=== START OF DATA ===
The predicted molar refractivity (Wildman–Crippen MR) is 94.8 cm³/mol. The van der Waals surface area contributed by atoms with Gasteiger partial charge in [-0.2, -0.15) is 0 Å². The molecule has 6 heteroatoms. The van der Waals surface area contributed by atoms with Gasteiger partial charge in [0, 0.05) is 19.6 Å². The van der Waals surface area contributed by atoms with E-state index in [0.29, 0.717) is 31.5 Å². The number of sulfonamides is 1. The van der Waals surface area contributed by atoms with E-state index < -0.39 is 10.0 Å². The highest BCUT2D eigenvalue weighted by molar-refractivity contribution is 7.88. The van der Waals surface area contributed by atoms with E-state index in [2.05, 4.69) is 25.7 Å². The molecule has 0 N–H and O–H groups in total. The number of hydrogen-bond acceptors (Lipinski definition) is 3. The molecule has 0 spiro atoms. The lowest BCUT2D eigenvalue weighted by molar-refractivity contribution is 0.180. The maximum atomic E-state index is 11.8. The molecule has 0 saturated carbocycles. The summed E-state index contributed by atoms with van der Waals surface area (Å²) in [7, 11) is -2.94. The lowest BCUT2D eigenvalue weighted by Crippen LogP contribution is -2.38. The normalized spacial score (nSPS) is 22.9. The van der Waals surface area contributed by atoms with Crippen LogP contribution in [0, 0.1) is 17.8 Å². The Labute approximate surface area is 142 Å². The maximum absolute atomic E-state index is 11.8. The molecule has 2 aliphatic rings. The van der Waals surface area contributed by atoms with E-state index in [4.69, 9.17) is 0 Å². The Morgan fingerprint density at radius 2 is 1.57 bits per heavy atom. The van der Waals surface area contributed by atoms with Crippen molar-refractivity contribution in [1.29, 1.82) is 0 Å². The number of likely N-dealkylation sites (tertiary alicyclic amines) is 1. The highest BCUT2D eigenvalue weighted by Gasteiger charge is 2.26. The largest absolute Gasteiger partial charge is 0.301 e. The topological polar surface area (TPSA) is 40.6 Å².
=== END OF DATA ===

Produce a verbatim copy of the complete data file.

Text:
The predicted molar refractivity (Wildman–Crippen MR) is 94.8 cm³/mol. The van der Waals surface area contributed by atoms with Gasteiger partial charge in [-0.2, -0.15) is 0 Å². The molecule has 6 heteroatoms. The van der Waals surface area contributed by atoms with Gasteiger partial charge in [0, 0.05) is 19.6 Å². The van der Waals surface area contributed by atoms with E-state index in [0.29, 0.717) is 31.5 Å². The number of sulfonamides is 1. The van der Waals surface area contributed by atoms with E-state index < -0.39 is 10.0 Å². The highest BCUT2D eigenvalue weighted by molar-refractivity contribution is 7.88. The van der Waals surface area contributed by atoms with E-state index in [2.05, 4.69) is 25.7 Å². The molecule has 0 N–H and O–H groups in total. The number of hydrogen-bond acceptors (Lipinski definition) is 3. The molecule has 0 spiro atoms. The lowest BCUT2D eigenvalue weighted by molar-refractivity contribution is 0.180. The maximum atomic E-state index is 11.8. The molecule has 0 saturated carbocycles. The summed E-state index contributed by atoms with van der Waals surface area (Å²) in [7, 11) is -2.94. The lowest BCUT2D eigenvalue weighted by Crippen LogP contribution is -2.38. The normalized spacial score (nSPS) is 22.9. The van der Waals surface area contributed by atoms with Crippen LogP contribution in [0, 0.1) is 17.8 Å². The Labute approximate surface area is 142 Å². The maximum absolute atomic E-state index is 11.8. The molecule has 2 aliphatic rings. The van der Waals surface area contributed by atoms with E-state index in [4.69, 9.17) is 0 Å². The Morgan fingerprint density at radius 2 is 1.57 bits per heavy atom. The van der Waals surface area contributed by atoms with Crippen molar-refractivity contribution in [1.29, 1.82) is 0 Å². The number of likely N-dealkylation sites (tertiary alicyclic amines) is 1. The highest BCUT2D eigenvalue weighted by Gasteiger charge is 2.26. The largest absolute Gasteiger partial charge is 0.301 e. The topological polar surface area (TPSA) is 40.6 Å².